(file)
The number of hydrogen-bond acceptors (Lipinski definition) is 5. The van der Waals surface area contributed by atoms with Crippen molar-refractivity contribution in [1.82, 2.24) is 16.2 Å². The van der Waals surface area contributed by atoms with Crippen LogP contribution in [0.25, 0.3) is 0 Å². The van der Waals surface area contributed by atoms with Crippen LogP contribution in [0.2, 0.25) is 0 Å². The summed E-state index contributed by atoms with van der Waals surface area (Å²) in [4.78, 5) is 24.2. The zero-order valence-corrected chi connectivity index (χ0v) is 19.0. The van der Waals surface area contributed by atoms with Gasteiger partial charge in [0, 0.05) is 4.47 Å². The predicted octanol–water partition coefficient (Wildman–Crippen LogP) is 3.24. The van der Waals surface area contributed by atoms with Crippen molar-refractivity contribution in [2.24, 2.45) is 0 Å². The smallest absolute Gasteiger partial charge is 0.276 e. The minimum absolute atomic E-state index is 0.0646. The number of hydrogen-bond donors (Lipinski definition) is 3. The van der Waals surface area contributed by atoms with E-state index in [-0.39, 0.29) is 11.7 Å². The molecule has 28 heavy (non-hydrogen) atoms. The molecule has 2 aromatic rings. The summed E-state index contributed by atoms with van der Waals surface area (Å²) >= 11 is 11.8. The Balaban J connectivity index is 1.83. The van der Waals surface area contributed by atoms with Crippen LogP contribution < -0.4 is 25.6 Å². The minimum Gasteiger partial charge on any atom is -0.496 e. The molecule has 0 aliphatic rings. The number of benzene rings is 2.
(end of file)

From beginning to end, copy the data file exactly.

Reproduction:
The number of hydrogen-bond acceptors (Lipinski definition) is 5. The van der Waals surface area contributed by atoms with Crippen molar-refractivity contribution in [1.82, 2.24) is 16.2 Å². The van der Waals surface area contributed by atoms with Crippen LogP contribution in [0.25, 0.3) is 0 Å². The van der Waals surface area contributed by atoms with Crippen LogP contribution in [0.2, 0.25) is 0 Å². The summed E-state index contributed by atoms with van der Waals surface area (Å²) in [4.78, 5) is 24.2. The zero-order valence-corrected chi connectivity index (χ0v) is 19.0. The van der Waals surface area contributed by atoms with Gasteiger partial charge in [0, 0.05) is 4.47 Å². The predicted octanol–water partition coefficient (Wildman–Crippen LogP) is 3.24. The van der Waals surface area contributed by atoms with Crippen molar-refractivity contribution in [2.24, 2.45) is 0 Å². The smallest absolute Gasteiger partial charge is 0.276 e. The minimum absolute atomic E-state index is 0.0646. The number of hydrogen-bond donors (Lipinski definition) is 3. The van der Waals surface area contributed by atoms with E-state index in [-0.39, 0.29) is 11.7 Å². The molecule has 28 heavy (non-hydrogen) atoms. The molecule has 2 aromatic rings. The summed E-state index contributed by atoms with van der Waals surface area (Å²) >= 11 is 11.8. The Balaban J connectivity index is 1.83. The van der Waals surface area contributed by atoms with Crippen LogP contribution < -0.4 is 25.6 Å². The minimum Gasteiger partial charge on any atom is -0.496 e. The molecule has 0 aliphatic rings. The number of benzene rings is 2.